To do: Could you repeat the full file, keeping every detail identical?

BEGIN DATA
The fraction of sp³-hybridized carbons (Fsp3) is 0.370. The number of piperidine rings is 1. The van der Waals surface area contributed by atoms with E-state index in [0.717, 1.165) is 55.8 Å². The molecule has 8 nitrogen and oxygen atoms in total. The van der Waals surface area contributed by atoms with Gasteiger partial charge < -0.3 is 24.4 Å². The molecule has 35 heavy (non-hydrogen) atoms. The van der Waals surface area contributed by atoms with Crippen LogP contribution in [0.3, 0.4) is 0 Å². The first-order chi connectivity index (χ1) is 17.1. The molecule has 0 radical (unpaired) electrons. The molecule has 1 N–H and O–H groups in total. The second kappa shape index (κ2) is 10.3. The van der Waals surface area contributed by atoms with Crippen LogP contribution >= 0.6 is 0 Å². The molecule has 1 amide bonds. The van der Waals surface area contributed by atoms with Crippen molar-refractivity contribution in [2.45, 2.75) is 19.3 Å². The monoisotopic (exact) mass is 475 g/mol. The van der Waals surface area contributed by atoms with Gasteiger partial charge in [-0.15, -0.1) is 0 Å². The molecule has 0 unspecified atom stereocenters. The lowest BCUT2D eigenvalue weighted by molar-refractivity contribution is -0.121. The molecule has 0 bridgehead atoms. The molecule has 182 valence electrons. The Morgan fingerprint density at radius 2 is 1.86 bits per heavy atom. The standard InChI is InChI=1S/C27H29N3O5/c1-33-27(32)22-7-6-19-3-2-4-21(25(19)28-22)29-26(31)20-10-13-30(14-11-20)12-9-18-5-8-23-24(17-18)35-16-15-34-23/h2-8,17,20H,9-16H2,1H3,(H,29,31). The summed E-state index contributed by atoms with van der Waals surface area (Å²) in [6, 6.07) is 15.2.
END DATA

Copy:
The fraction of sp³-hybridized carbons (Fsp3) is 0.370. The number of piperidine rings is 1. The van der Waals surface area contributed by atoms with E-state index in [0.717, 1.165) is 55.8 Å². The molecule has 8 nitrogen and oxygen atoms in total. The van der Waals surface area contributed by atoms with Gasteiger partial charge < -0.3 is 24.4 Å². The molecule has 35 heavy (non-hydrogen) atoms. The van der Waals surface area contributed by atoms with Crippen LogP contribution in [0.3, 0.4) is 0 Å². The first-order chi connectivity index (χ1) is 17.1. The molecule has 0 radical (unpaired) electrons. The molecule has 1 N–H and O–H groups in total. The second kappa shape index (κ2) is 10.3. The van der Waals surface area contributed by atoms with Crippen LogP contribution >= 0.6 is 0 Å². The molecule has 1 amide bonds. The van der Waals surface area contributed by atoms with Crippen molar-refractivity contribution in [2.45, 2.75) is 19.3 Å². The monoisotopic (exact) mass is 475 g/mol. The van der Waals surface area contributed by atoms with Gasteiger partial charge in [-0.15, -0.1) is 0 Å². The molecule has 0 unspecified atom stereocenters. The lowest BCUT2D eigenvalue weighted by molar-refractivity contribution is -0.121. The molecule has 0 bridgehead atoms. The molecule has 182 valence electrons. The Morgan fingerprint density at radius 2 is 1.86 bits per heavy atom. The standard InChI is InChI=1S/C27H29N3O5/c1-33-27(32)22-7-6-19-3-2-4-21(25(19)28-22)29-26(31)20-10-13-30(14-11-20)12-9-18-5-8-23-24(17-18)35-16-15-34-23/h2-8,17,20H,9-16H2,1H3,(H,29,31). The summed E-state index contributed by atoms with van der Waals surface area (Å²) in [6, 6.07) is 15.2.